I am Proof of Both Failure and Success

Updated from a previously published version on Coalition for Juvenile Justice Blog January 2020:  


I am proof of both failure and success. 

The failure of parents to provide basic needs and safety. The failure of child services systems to provide sustainable solutions. The failure of courts to make decisions in the best interest of the youth, rather than financial contracts. The failure of teachers or principals to educate and provide social development, rather than call the cops to arrest. The failure of other youth to provide friendship and safety. The failure of other adults to provide assistance and support to a community. 

And yet I am the proof of success. I have overcome crisis and poverty. I have self-awareness, respect and resiliency that allows me to achieve my goals. I have attained higher education achievements, sustained economic security through work and have given back to my community. I have become part of the solution to positively influence the next generation. 


This is the story of Joseph in Dallas, Shari in Long Beach, Brittany in Los Angeles, and of a family in Florida trying to save trafficked youth. These stories, and many more, stem from individuals and systems recognizing their role in positively supporting the development of today’s youth.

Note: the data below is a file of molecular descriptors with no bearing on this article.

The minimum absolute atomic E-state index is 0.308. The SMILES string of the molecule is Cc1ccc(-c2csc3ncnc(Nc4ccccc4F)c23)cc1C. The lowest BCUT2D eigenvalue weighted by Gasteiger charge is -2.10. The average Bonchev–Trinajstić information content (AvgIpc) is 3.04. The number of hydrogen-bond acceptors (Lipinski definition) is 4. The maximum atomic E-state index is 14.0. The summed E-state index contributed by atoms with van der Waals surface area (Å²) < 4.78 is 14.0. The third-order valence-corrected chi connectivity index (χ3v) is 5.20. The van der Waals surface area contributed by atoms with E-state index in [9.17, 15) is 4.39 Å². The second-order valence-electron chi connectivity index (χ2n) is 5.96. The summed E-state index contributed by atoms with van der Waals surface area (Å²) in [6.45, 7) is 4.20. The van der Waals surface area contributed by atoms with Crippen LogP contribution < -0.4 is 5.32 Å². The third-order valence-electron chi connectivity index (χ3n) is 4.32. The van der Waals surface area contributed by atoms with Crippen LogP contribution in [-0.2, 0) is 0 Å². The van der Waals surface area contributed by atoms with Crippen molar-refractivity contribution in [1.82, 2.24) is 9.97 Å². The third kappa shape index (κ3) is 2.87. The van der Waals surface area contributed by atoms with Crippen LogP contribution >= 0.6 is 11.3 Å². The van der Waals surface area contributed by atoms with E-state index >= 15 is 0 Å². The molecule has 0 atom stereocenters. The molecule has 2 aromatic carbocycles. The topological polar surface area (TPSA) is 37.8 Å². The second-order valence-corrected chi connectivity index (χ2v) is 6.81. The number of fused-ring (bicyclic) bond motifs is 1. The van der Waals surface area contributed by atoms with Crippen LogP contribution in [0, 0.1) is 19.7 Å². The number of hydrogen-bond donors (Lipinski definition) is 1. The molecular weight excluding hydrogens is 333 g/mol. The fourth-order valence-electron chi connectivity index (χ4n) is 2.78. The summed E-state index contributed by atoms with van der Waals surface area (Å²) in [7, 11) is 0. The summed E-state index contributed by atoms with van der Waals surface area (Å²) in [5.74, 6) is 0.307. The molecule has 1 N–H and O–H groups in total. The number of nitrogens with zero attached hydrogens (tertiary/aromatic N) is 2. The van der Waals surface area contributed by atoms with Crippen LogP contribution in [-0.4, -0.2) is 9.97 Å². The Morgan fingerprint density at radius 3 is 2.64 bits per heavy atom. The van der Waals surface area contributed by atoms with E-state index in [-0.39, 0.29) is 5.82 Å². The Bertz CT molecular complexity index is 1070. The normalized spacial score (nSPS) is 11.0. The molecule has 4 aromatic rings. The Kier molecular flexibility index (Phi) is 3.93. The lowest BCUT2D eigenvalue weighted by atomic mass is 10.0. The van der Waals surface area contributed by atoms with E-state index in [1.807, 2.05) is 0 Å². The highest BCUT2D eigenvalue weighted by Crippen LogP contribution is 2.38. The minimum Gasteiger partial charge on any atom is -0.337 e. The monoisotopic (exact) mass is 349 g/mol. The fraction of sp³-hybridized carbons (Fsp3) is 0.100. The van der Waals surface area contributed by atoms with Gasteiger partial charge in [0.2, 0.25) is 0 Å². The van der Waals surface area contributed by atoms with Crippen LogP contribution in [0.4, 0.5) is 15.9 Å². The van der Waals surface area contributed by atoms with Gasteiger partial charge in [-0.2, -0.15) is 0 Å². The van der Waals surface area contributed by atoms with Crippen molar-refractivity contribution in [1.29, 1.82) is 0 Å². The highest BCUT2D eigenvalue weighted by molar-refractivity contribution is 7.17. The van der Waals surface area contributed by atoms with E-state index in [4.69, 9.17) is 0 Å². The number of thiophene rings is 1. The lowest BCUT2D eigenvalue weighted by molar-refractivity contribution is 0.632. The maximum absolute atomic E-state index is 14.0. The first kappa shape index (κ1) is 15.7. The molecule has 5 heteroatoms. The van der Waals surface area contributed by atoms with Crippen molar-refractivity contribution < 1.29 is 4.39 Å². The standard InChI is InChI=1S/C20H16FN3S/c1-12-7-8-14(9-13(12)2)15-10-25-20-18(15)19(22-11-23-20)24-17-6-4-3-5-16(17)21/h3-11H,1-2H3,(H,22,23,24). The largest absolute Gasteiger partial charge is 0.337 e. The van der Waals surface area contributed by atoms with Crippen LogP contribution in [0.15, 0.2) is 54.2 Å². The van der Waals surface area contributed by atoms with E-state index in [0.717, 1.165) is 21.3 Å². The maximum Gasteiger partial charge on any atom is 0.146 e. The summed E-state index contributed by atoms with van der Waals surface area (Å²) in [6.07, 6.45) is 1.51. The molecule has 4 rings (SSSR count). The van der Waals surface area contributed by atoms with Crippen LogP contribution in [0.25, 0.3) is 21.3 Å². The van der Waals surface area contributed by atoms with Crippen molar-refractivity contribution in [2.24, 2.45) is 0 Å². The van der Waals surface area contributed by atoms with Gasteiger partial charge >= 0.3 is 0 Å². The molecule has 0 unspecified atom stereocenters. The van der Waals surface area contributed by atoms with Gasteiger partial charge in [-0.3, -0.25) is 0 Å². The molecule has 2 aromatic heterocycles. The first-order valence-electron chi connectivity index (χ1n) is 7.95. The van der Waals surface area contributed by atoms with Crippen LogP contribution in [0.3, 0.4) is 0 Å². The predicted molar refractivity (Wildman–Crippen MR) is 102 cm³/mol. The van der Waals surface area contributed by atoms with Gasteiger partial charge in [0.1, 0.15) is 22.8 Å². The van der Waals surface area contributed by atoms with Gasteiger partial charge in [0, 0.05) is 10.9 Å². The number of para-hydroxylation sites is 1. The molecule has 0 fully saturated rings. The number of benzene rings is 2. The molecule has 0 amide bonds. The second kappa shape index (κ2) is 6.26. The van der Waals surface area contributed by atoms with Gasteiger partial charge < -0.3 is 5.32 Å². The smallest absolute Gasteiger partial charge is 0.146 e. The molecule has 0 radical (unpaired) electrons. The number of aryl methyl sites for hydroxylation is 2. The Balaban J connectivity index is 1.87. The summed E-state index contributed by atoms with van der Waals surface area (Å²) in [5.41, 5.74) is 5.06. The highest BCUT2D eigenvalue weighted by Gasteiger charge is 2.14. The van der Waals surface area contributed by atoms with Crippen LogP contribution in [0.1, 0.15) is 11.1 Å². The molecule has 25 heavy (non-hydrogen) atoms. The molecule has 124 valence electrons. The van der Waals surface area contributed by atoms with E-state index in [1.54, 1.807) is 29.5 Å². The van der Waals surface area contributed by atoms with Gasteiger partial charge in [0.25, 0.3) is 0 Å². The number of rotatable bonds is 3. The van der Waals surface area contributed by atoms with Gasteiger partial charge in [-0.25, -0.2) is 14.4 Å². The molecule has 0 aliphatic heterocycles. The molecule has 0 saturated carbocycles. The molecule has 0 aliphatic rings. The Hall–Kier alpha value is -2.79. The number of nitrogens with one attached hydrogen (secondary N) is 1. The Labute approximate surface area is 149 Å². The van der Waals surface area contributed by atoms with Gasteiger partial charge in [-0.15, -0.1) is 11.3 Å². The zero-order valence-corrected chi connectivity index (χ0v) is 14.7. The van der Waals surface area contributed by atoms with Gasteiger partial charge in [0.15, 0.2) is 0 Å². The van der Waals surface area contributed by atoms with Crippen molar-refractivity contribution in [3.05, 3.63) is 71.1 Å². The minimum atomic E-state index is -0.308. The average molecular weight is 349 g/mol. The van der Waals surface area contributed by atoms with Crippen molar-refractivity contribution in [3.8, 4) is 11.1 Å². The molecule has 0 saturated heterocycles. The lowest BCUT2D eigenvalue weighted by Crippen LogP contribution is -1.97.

It takes a community of people to shape the future of the next generation. Each of us play a part in shaping a youth’s development – the teacher, the coach, the neighbors, the school resource officer, the firefighter, and an array of those that manage community services and local governments. 

These interactions can happen in a fleeting moment or can sustain for years. They can be positive or negative experiences, contributing either to our resiliency or our adverse experiences.  


One part of the community is the juvenile justice system. The system seeks to focus on rehabilitative and trauma-informed approaches but changing systems in juvenile justice is hard. To truly impact youth on a mass scale, every person working within the system must participate, and have a deep understanding of the individual and the community’s needs. 

As Dr. Jessica Herbert supported the Juvenile Services Division of L.A. County Probation Department as a FUSE fellow, three things are clear as juvenile justice agencies seek reform: